CHAPEL HILL, N.C. — It takes more than geography to make a rivalry.

Take the most storied 1 in college basketball and perhaps all sports.

North Carolina and Duke are located only 8 miles apart. But the decades of bad blood that exist between them can be traced to a single incident back in 1961.

It started when star recruit Art Heyman flipped from the Tar Heels to the Blue Devils under curious circumstances and boiled over when Heyman fouled UNC’s Larry Brown — yes, that Larry Brown — under the basket, sparking a bench-clearing brawl.

I bring this up only because it relates to what happened on the court at Smith Center on Saturday.

UNC beat NC State, 80-69, which in and of itself is nothing out of the ordinary.

The Tar Heels (14-6, 6-3 ACC) have now won 4 straight against their neighbors from a half hour down the road in Raleigh, 9 out of the past 10 and are 35-5 against them over the past 40 meetings dating to 2003. It’s a domination that prompted UNC fans to taunt the Wolfpack (15-5, 5-4) a few years back with chants of “Not our rival.”

And that wasn’t entirely an exaggeration. At least from their perspective.

But it didn’t feel like that on Saturday. Beyond the final score, this game had a much different feel than most of those others.

A much darker feel.

The feel of a rivalry.

And not just because the schools are located so close together and are part of the same university system.

It wasn’t anything close to the Heyman-Brown spark that kindled the rivalry with Duke. No punches were thrown. Nobody left the bench. In anger, at least.

The potential turning point in the dynamic of the rivalry between the Wolfpack and Tar Heels took place with 9:45 remaining in the 2nd half.

UNC had just reeled off a 14-5 spurt to turn a precarious 1-point lead into a 59-49 cushion when State star Terquavion Smith, knowing his team needed a basket to stop the momentum, drove hard to the basket.

As he went up for his shot, Smith was sent crashing to the floor by Leaky Black, the Tar Heels’ best defensive player. The impact was audible above the din of 21,750 fans in the stands.

And the sophomore guard didn’t get up. He was eventually taken from the floor on a backboard and transported to UNC Hospitals with what is being described as a “elbow and neck injury.”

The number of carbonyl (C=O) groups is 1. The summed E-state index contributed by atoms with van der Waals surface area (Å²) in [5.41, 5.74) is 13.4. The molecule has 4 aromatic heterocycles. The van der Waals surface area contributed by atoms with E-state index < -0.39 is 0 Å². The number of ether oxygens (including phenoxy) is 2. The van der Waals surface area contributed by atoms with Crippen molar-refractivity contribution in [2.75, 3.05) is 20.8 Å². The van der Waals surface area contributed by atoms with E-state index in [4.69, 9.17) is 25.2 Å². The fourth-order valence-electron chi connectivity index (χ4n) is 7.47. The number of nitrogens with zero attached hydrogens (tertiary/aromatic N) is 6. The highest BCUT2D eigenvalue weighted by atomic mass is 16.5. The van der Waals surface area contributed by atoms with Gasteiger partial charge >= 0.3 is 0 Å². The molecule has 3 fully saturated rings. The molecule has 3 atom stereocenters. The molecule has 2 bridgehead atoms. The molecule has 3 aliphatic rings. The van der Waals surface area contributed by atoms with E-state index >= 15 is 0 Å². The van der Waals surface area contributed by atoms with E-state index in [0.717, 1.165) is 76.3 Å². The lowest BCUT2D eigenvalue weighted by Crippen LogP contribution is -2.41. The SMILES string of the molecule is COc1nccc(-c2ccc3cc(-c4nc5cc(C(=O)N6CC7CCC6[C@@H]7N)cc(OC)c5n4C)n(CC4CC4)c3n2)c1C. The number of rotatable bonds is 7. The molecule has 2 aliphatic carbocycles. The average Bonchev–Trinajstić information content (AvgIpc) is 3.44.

Smith’s teammates were divided on how to describe the play that could ultimately have a disastrous impact on what was shaping up as a promising season.

Jarkel Joiner said he didn’t think Black did anything to intentionally injure Smith. Casey Morsell countered, however, that “it was obviously a dirty play. It wasn’t necessary.”

Black was assessed a Flagrant 2 technical and ejected from the game.

The bad blood didn’t end there though.

What was already an intensely physical game — 1 in which State was called for 27 fouls, leading to a 39-12 UNC advantage in free throw attempts — got even more chippy a few minutes later.

This time, it was Morsell that delivered the blow. He was handed a Flagrant 1 technical for smacking UNC’s Caleb Love in the nose with his free hand as he drove to the basket, sending Love to the floor in pain.

“There were 2 back-to-back hard fouls,” Love said. “That’s just how the game was going.”

It wasn’t an accident, said Tar Heels forward Pete Nance, a transfer from Northwestern playing in his 1st game against either of his school’s 2 fellow Triangle antagonists.

“Everybody was really gunned up for this game,” he said.

Some of that likely stems from the fact that State came to Chapel Hill ranked higher in the NCAA’s NET rankings, was riding a 4-game winning streak and represented a legitimate threat to Nance and his teammates. You could feel it from the crowd as well.

If everyone involved was “gunned up” at the start, the temperature was only turned up because of the events that took place during the game.

And the postgame.

Tar Heels star Armando Bacot poured just a little extra fuel on the fire during his session with the media.

He had every reason to celebrate after recording his school-record 61st career double-double — a 23-point, 18-rebound effort that also helped him pass Tyler Hansbrough to become UNC’s all-time leading rebounder. But the fact that he did it wearing a pair of sunglasses made a statement that went far beyond his performance.

It was a direct reference to a pair of viral videos involving State players over the past couple of weeks.

The 1st was one of big man D.J. Burns dancing in the locker room with shades on after a recent win at Virginia Tech. The other featured Smith, also wearing sunglasses, commenting after last Saturday’s home win against Miami.

“I feel like other colleges in N.C. feel like they’re better than us because they wear blue, but I just want people to know that you can come here, too,” Smith said. “They do the same stuff we do, they just have different courses.”

In any other context, Bacot’s fashion statement would have been all in fun, the kind of thing that a rival does to stick it to the guys on the other side after an emotional win. Given the context of what happened beyond the scoreboard on Saturday — and judging from the outrage of Wolfpack fans on social media — it could very well turn out to be the spark that takes the rivalry between State and UNC to another level.

One that has been missing for a long time.

The teams play again in Raleigh on Feb. 19.

You might want to circle the date.